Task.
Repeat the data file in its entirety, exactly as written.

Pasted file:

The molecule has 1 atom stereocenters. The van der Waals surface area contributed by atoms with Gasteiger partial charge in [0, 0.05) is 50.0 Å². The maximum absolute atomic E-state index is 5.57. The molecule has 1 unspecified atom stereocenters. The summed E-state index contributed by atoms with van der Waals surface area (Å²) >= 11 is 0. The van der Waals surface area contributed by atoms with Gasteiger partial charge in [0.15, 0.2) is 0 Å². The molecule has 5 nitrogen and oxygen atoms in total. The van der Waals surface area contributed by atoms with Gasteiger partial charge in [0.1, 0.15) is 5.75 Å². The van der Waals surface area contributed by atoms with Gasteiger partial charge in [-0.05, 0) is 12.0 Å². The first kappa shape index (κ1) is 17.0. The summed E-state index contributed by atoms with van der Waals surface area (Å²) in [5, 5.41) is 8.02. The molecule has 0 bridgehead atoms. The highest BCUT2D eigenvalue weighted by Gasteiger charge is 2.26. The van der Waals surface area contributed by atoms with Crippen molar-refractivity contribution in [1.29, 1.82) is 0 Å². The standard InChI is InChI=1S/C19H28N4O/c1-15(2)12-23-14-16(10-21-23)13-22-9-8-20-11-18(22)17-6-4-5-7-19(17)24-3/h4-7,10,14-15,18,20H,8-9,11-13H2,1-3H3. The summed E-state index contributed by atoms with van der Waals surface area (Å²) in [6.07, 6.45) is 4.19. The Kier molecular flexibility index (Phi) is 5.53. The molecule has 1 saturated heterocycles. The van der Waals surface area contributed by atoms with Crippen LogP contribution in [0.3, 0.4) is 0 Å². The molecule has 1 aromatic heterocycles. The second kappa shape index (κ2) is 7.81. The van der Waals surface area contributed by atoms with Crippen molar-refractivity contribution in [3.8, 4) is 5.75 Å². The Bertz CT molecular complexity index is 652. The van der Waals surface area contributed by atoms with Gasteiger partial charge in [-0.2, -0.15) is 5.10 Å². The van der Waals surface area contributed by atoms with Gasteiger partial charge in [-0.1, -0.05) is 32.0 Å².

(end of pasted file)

The molecule has 1 atom stereocenters. The van der Waals surface area contributed by atoms with Gasteiger partial charge in [0, 0.05) is 50.0 Å². The maximum absolute atomic E-state index is 5.57. The molecule has 1 unspecified atom stereocenters. The summed E-state index contributed by atoms with van der Waals surface area (Å²) >= 11 is 0. The van der Waals surface area contributed by atoms with Gasteiger partial charge in [0.15, 0.2) is 0 Å². The molecule has 5 nitrogen and oxygen atoms in total. The van der Waals surface area contributed by atoms with Gasteiger partial charge in [0.1, 0.15) is 5.75 Å². The van der Waals surface area contributed by atoms with Gasteiger partial charge in [-0.05, 0) is 12.0 Å². The first kappa shape index (κ1) is 17.0. The summed E-state index contributed by atoms with van der Waals surface area (Å²) in [5, 5.41) is 8.02. The molecule has 0 bridgehead atoms. The highest BCUT2D eigenvalue weighted by Gasteiger charge is 2.26. The van der Waals surface area contributed by atoms with Crippen molar-refractivity contribution in [1.29, 1.82) is 0 Å². The standard InChI is InChI=1S/C19H28N4O/c1-15(2)12-23-14-16(10-21-23)13-22-9-8-20-11-18(22)17-6-4-5-7-19(17)24-3/h4-7,10,14-15,18,20H,8-9,11-13H2,1-3H3. The summed E-state index contributed by atoms with van der Waals surface area (Å²) in [6.07, 6.45) is 4.19. The Kier molecular flexibility index (Phi) is 5.53. The molecule has 1 saturated heterocycles. The van der Waals surface area contributed by atoms with Crippen LogP contribution in [0.3, 0.4) is 0 Å². The molecule has 1 aromatic heterocycles. The second kappa shape index (κ2) is 7.81. The van der Waals surface area contributed by atoms with Crippen molar-refractivity contribution in [3.8, 4) is 5.75 Å². The Bertz CT molecular complexity index is 652. The van der Waals surface area contributed by atoms with Gasteiger partial charge in [-0.2, -0.15) is 5.10 Å². The van der Waals surface area contributed by atoms with Gasteiger partial charge in [-0.1, -0.05) is 32.0 Å².